Fixing the bullying issue
I have some ideas around how to tackle bullying in the school grounds but the burden it places on teachers is possibly insurmountable and it really will have to start with taking some of the academic pressures away from teachers. Teachers will need more time to evaluate the social structures of their classrooms and possibly have training to identify kids with tricky home lives and complex life situations because often this is a big indicator. Equally, those bullied need more support, not just to deal with being bullied but to make sure they don’t internalise and use other situations to reflect back the way they have been made to feel onto another child.
What schools are doing well now
Talking about it
In my day bullying wasn’t talked about as much as it is now. The conversation is constant and worthy of being constant. It should, however, be tempered equally with conversations about self-esteem confidence, differences and changing the ideals of society around what is considered to be cool and valued. The school my kids attend have awards that can be given for anything but a lot of the time they are given around kindness and friendship and good deeds. This is brilliant.
Buddying up older and younger kids is a gold standard at schools and it is a brilliant way to help connect the community together and give older students a feeling of esteem and worth. I feel there could be value in offering feedback to the older students on how well they did, to offer positive validation in behaviours sitting the opposite to what a bully looks like and including this evaluation on their report card.
The idea of chairs being installed around schools for kids who need a friend is an awesome concept. I think it is unlikely to stop bullying by itself but they provide a strong visual tool, a constant reminder of the importance of being kind and being a friend. I wonder if kids without friends will feel strong enough to sit at these places, I don’t know about that yet. I would like to see teachers or counsellors sit there as a way to encourage lone students to approach for a chat. I see that as being a more practical way these could offer value but time will tell and I could be wrong. Either way, I think they are a great idea, and finally something more than just “talking about it”.
“You Can Sit With Me” Wristbands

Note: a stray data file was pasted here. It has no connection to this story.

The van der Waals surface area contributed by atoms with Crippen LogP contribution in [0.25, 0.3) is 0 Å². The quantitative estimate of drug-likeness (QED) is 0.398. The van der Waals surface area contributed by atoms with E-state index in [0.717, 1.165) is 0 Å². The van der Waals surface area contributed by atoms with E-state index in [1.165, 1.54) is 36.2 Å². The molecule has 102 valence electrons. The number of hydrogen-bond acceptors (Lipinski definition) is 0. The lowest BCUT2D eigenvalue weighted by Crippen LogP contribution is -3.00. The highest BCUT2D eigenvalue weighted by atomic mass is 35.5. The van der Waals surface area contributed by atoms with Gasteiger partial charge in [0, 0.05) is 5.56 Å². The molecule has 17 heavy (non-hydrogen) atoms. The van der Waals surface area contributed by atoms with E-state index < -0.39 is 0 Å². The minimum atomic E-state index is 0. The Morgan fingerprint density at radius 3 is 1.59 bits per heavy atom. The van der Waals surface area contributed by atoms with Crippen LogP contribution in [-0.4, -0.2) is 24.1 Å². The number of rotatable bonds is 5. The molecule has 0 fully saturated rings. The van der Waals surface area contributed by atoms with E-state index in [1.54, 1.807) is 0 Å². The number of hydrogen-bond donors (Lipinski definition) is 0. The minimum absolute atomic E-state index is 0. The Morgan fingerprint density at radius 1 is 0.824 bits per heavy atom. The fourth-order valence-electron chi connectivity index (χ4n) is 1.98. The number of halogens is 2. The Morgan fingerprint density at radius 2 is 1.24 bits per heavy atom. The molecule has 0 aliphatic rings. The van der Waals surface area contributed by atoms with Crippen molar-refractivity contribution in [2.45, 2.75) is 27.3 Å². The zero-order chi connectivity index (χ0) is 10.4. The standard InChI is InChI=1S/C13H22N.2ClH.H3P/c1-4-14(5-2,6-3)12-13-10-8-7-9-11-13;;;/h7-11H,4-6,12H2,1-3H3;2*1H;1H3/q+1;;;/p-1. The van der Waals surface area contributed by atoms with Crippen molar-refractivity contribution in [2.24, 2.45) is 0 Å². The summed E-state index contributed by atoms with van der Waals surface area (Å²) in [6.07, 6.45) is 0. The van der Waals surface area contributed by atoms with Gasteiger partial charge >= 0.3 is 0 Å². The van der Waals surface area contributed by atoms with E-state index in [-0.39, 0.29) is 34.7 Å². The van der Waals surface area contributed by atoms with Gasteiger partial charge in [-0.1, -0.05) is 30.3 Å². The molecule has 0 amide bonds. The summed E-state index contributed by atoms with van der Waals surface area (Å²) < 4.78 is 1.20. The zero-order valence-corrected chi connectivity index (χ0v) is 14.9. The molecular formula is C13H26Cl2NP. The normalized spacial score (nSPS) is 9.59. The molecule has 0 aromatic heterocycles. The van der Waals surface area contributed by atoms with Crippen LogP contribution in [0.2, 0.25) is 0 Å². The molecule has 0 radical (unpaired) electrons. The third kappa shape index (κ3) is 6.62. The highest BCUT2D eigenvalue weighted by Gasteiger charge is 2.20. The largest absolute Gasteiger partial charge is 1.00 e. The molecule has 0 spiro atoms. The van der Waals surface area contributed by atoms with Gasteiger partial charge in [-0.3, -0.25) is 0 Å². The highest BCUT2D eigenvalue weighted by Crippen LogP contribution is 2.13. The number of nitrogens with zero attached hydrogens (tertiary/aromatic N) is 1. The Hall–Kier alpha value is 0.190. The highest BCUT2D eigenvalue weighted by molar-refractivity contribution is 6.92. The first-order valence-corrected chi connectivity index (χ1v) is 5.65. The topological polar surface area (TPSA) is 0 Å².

Have you heard of this wonderful initiative that was born out of a desire to help children who feel isolated, alone or without a lunchtime friend to easily recognise those peers who are willing and want to reach out? Rather than being an easy target alone on a buddy chair, children who need a friend are able to clearly see other peers who are happy for them to join them by a wristband the child can nominate to wear. The simple words on it, You Can Sit With Me, is a simple invitation with no expectation or explanation required, just an understanding that you are welcome to do just that. It may not be the whole answer, but its a step in the right direction and is already proving to be successful in those schools who have adopted it.
Ideas to curb bullying
The friend system
I read about a teacher who would ask kids each week to write down who they wanted to sit next to the following week. They can pick 4 other students. She is able to identify a couple of things from this. Social structures, who is friends with who. Who never gets chosen and equally who always got chosen and suddenly doesn’t. The idea is not to share this information with the students but to use the information to identify problems in the class before it happens, students who might need more support of friendship scaffolding. This is BY FAR the best positive implementable activity I have ever heard. Its real, it actionable and it is even something that can be evaluated at the end of each term. It’s not too time-consuming for the teacher but they will need support to take students aside to talk to them as issues arise. You can read more about this teacher here http://nationswell.com/teacher-method-stop-bullying-momastery-glennon-doyle-melton/
Assess the school anti-bullying message
A mum at my school spoke to me about an idea that really made me think. Most of the anti-bullying campaigns suggest that when you are being bullied to take several actions and often this includes telling a friend. She was confused as to how this would help a child who already felt like they had no friends and equally placing the burden on another child ill-equipped emotionally to manage the situation seems like misplaced pressure.
Don’t shame the bullies
Little bullies grow into adult bullies unless they are built up to a place where they feel confident in themselves, loving who they are and those around them. There is no alternative to this approach as far as I can see. The short game is obviously to cease the behaviour happening and protect the victim. Full stop. However, the long game should always be to support the child who is displaying bullying traits as much as, if not more than, the bully as this approach can have positive impacts that span lifetimes and literally change generations. Remembering that this is a child, and intervention, education, support and counselling above all else is essential along with a priority of dealing with the seriousness of the situation while still protecting whatever self-esteem they have. Parents likely should be involved but not as a blame exercise but as a way to assess the entire family situation to allow teachers to get a real picture of what is happening and how they might support the child.